Beside Taeuber-Arp's "Plate" from the 10 Origin portfolio (1942), for example, a Routhier label declares, "This is a rare piece that was published while Taeuber-Arp was still living; we can't believe our luck in finding it."
The personal context provides an interesting counterbalance to a visual aesthetic that aimed for impersonality (albeit not always successfully). Bauer's own intention, she said while guiding a reporter around the exhibit, was to show how accessible art collecting can be — and how affordable, if one collects prints. The curator also saw the dual theme as a way to link the exhibit to Shelburne Museum's raison d'être.
"Collecting was what we were born on, with Electra [Havemeyer Webb, the museum's founder]," said Bauer.
Reached by phone, Jason Routhier estimated that the couple paid as little as $20 for some works and no more than $500 for any one piece. But affordability didn't drive him so much as a pure love of the aesthetic. Routhier discovered hard edge while attending North Country Union High School, in art books at the public library and LP covers he encountered in his job at the local record store, Tones. Later, on a senior-year trip to the Museum of Modern Art in New York, he got a first hand look.
Routhier went on to study printmaking at Johnson State College, and his professional work has been deeply influenced by the style. "If I could, I'd print squares all day," he said with a laugh.
Dana Routhier has a particular interest in women artists who work in the male-dominated hard-edge aesthetic, and she has a flair for research. ("I'm the hoarder, and she's the organizer," Jason joked.) She has steered the couple's collecting, according to her husband, to include remarkable artists such as Tess Jaray, a British painter and printmaker; and Geneviève Claisse of France. The latter's "Cercles" from 1967, a composition of eclipsed black, bright blue and white circles on a deep blue, is one of the great pleasures of "Hard-Edge Cool."
Just how male-oriented hard edge was can be seen in three short black-and-white films looping on the gallery's back wall. One silent clip is the only known video of Albers teaching; another shows his protégé Anuszkiewicz working on a piece much like his "Silent Red" (1972) in this exhibit. The third film, a CBS news clip, was shot at the seminal 1965 op-art exhibit at MoMA titled "The Responsive Eye," which included very few works by women. Aficionados can search the footage for work by late Burlington artist Frank Hewitt, whose Anonima Group was included.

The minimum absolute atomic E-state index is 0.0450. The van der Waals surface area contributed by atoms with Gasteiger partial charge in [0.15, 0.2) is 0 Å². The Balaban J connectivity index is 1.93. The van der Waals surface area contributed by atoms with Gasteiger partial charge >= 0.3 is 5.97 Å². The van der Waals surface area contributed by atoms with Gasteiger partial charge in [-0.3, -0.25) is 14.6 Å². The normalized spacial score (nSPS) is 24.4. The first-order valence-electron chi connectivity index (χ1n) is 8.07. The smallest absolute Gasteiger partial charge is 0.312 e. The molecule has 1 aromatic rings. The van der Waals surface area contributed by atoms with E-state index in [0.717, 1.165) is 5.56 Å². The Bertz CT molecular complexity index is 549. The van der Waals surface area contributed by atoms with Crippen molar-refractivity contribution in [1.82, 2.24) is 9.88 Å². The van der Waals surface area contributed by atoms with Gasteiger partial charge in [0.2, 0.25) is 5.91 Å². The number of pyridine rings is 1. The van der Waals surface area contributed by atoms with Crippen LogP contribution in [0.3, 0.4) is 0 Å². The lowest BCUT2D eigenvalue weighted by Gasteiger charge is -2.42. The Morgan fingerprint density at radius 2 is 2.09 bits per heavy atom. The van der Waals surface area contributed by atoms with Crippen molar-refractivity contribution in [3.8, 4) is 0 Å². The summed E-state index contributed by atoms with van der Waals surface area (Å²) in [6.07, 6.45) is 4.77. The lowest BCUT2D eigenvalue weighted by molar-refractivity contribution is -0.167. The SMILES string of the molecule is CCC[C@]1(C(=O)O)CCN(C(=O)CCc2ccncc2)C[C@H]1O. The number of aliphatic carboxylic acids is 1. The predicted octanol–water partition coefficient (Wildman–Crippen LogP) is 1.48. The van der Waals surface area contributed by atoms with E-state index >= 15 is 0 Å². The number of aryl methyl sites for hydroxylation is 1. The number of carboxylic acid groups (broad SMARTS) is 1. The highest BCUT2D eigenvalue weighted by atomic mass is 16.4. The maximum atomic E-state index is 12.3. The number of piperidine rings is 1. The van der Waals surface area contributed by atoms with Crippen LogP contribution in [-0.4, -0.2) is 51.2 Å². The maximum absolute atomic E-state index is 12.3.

The CBS reporter captures some hilarious reactions to the MoMA show from visitors, including one indignant woman who declares that such work isn't art at all. That attitude may persist today, Jason Routhier suggested, but it has abated over the years because the hard-edge aesthetic has become so familiar.
"These artists, they really did create the blueprint for the 21st century," he said. "We're living in their world. Look at IKEA; look at the iPhone. I think this type of work is completely ingrained in the culture."
"Hard-Edge Cool: The Routhier Collection of Mid-Century Prints," through January 22 at Shelburne Museum. shelburnemuseum.org
The original print version of this article was headlined "Looking Sharp"
Tags: Art Review, Hard-Edge Cool: The Routhier Collection of Mid-Century Prints, Sophie Taeuber-Arp, Wassily Kandinsky, Ellsworth Kelly, Sol LeWitt, Max Bill, Richard Anuszkiewicz, De Stijl, Swiss concrete art, American hard-edge, op-art, minimalism, Tess Jaray, Geneviève Claisse, Anonima Group, Shelburne Museum, Pizzagalli Center for Art and Education, Shelburne Museum